Cycling Holidays in the French Alps

Cycling Ascents - FAQs



Will I be fit enough to ride in the Alps? -  If you can cycle for 3 - 4 hours without feeling like you never want to ride again at the end, you’ll be fine.  As the rides are tailored to suit you, we can advise what you’ll be able to achieve after the first days riding.  For more information about how far you are likely to be able to ride compared to what you do at home, and how long it will take, see our How Fit do I Need to Be? Page.


What gearing do I need for the climbs? - Most people use a compact chainset in the moutains, which gives more choice of low gearing.  It’s better to have the option of a lower gear than to end up grinding up a climb wishing you hadn’t come with your standard chainset! The exact choice of gearing really depends on your ability and how long you plan to be riding in the Alps.  Either a compact chainset with a 27 or 28 tooth large sprocket, or a triple chainset would be best for most people. If you are a good climber you could maybe get away with a compact chainset and a 25 tooth sprocket, but might find yourself grinding a little on the steeper slopes. You’ll need to be an ‘A’ grade rider or better if you want to ride all day round here with a standard chainset! (or get a huge dinner plate for a rear sprocket!).

If you dont have suitable gearing already, and dont want the expense of buying new equipment, consider hiring a bike locally (they all come with triple chainsets).  


Should I bring my own bike? - Most people prefer to bring their own bike, but of course you have the disadvantage of the logistics of getting it here.  The advantage is that you know you will be comfortable for long rides. If you would prefer not to have the bother of transporting your bike, or perhaps your gears are not suitable then there are 3 different bike shops within walking distance of the apartment where you can rent a bike.  We use one in particular, and can reserve your bikes for you beforehand.  If you are coming to stay outside June / July / August, there should be no problem turning up on the day and being able to hire a bike.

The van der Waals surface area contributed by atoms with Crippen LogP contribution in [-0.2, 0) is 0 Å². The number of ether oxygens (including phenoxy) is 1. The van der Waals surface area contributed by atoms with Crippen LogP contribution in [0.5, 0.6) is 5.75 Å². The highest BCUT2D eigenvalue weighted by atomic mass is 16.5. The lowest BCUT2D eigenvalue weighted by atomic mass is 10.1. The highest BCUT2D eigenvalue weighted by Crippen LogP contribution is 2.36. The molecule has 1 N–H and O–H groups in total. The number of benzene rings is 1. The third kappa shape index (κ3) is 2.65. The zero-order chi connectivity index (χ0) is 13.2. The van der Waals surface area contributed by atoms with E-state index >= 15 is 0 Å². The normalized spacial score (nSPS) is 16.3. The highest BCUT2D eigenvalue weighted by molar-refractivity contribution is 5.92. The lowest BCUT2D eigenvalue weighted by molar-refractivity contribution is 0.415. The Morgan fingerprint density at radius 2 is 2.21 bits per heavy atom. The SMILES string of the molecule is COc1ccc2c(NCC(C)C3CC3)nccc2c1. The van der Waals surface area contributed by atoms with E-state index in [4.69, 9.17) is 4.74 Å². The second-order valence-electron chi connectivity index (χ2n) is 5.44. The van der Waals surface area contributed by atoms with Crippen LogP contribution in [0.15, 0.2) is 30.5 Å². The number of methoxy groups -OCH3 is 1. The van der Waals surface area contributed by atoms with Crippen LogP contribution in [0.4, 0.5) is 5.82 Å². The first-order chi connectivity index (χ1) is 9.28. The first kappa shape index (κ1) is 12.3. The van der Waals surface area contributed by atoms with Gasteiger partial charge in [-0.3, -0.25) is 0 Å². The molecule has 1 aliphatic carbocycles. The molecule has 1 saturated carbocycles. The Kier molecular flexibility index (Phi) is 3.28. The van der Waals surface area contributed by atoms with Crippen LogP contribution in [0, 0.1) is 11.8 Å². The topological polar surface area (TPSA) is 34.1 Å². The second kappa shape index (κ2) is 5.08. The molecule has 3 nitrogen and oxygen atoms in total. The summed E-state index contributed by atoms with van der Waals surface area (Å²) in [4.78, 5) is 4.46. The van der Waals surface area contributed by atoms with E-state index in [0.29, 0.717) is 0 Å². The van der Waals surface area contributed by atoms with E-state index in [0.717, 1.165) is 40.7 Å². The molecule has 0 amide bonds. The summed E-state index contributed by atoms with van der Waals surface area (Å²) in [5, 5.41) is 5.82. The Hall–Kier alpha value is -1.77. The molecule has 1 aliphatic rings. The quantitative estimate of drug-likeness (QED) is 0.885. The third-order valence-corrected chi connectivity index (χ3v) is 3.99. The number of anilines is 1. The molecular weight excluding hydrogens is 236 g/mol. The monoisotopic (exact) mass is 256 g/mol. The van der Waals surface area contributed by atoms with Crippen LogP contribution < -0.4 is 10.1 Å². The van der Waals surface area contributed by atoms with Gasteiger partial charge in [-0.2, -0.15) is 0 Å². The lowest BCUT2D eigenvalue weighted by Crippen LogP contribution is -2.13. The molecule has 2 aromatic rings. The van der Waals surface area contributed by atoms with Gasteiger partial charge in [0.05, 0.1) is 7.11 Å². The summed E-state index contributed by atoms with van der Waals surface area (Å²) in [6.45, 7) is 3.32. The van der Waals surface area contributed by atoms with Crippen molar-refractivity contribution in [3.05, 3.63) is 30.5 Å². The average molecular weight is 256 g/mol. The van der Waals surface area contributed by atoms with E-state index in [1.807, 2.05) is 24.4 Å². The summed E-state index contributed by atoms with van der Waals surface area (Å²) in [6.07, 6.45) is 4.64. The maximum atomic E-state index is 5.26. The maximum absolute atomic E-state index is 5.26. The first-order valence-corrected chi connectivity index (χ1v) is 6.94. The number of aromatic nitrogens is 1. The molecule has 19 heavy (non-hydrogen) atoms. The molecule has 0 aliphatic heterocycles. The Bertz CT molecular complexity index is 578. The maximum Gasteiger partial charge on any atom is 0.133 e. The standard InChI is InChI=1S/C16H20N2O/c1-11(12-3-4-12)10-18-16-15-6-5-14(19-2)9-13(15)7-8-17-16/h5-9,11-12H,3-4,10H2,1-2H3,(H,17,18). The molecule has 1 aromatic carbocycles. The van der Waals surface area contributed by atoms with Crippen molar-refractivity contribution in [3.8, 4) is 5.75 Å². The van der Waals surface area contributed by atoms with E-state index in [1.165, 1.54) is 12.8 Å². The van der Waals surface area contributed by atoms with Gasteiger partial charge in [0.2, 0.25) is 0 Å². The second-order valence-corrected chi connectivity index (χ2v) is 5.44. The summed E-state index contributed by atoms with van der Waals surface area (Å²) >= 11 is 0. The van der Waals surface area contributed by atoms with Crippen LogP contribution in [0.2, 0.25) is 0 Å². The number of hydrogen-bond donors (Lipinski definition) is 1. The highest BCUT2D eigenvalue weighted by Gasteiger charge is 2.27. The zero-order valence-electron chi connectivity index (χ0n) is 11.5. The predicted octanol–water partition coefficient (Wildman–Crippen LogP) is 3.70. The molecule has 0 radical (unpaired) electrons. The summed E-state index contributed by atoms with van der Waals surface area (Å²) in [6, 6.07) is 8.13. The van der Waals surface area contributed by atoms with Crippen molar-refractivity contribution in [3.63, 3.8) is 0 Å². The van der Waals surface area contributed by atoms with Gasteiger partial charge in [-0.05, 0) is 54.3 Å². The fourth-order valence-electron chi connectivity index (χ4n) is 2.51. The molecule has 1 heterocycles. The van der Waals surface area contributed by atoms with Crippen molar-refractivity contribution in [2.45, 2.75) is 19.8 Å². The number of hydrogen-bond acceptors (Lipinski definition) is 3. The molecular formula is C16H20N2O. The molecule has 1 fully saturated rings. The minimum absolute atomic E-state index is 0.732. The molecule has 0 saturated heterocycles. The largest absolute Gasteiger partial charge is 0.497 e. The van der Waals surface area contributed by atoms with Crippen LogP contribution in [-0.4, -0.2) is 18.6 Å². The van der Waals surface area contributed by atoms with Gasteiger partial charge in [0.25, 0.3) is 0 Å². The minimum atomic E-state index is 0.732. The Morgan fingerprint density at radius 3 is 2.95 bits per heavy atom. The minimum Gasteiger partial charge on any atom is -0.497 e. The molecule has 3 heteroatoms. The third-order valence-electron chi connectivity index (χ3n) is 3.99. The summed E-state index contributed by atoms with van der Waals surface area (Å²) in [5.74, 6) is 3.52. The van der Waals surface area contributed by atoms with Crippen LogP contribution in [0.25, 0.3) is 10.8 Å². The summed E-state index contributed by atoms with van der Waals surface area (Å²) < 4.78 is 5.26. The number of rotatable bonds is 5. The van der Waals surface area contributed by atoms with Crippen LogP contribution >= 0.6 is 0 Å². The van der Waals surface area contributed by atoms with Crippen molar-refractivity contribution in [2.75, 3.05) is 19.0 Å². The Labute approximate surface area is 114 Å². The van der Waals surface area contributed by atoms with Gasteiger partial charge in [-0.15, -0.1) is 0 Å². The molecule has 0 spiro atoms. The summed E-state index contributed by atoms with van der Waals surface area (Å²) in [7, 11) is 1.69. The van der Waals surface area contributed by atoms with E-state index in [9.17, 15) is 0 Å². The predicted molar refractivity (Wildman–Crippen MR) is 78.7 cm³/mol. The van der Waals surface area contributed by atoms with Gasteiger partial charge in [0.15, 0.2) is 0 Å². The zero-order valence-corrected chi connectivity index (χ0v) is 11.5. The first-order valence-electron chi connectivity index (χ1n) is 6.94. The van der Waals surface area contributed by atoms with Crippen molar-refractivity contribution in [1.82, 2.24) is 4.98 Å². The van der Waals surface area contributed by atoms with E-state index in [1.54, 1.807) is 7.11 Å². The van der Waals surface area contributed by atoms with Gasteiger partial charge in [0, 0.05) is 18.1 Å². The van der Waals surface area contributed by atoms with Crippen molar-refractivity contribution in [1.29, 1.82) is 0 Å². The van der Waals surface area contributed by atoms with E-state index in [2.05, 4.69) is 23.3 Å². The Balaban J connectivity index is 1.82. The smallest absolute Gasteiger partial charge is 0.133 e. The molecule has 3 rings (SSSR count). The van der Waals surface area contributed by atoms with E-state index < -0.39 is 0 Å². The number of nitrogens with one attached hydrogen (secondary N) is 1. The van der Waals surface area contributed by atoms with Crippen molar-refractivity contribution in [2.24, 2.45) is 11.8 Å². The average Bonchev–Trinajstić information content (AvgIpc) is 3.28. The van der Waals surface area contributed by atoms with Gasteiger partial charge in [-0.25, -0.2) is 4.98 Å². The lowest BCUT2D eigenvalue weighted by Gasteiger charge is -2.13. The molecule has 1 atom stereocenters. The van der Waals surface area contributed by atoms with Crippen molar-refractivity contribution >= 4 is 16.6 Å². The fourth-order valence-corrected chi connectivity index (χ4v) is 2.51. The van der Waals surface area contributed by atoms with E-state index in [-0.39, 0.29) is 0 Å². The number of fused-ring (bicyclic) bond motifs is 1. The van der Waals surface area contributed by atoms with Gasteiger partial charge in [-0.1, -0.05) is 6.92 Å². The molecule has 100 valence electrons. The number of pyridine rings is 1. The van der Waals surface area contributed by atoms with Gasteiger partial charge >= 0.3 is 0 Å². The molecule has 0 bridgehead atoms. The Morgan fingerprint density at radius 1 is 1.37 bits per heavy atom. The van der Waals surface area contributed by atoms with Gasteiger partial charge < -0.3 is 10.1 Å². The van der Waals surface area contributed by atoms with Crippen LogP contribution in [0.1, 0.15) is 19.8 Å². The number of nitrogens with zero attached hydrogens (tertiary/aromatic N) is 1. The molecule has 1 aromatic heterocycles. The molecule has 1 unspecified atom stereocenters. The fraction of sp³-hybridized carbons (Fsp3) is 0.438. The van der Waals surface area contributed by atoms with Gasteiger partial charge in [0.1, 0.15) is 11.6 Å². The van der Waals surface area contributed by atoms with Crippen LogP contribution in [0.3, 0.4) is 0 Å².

Our group is of mixed ability, is that o.k? - All the groups we have are of a mixed ability to some extent.  Either way, if you are doing long climbs the only pace to go at is your own, so groups split up nearly every time. What  we can do either before (or more usually) after arrival is sit down with you and plan out rides based on where you'd like to go, how long you fancy riding per day, and you fitness (also with a mind on good places to stop for a coffee / cake / dinner!).


How does the guided cycling work? - We offer guided rides as part of the package which means we can either work out routes with you or more usually ride with you.  That way we can tailor routes to suit you and offer local knowledge about good places to eat, where to get water, not having to worry about maps etc etc.  We can’t guarantee guided rides every day, but on these occasions we’ll always offer route advice and make sure you can find your way.


Does the guided cycling cost extra? - The guided cycling is offered free of charge - we are happy to cycle with you so please take advantage of the offer! (I’ll probably be out cycling anyway, most likely!).  If at the end of your stay you feel that you would like to make a contribution though, that is always appreciated and gratefully received!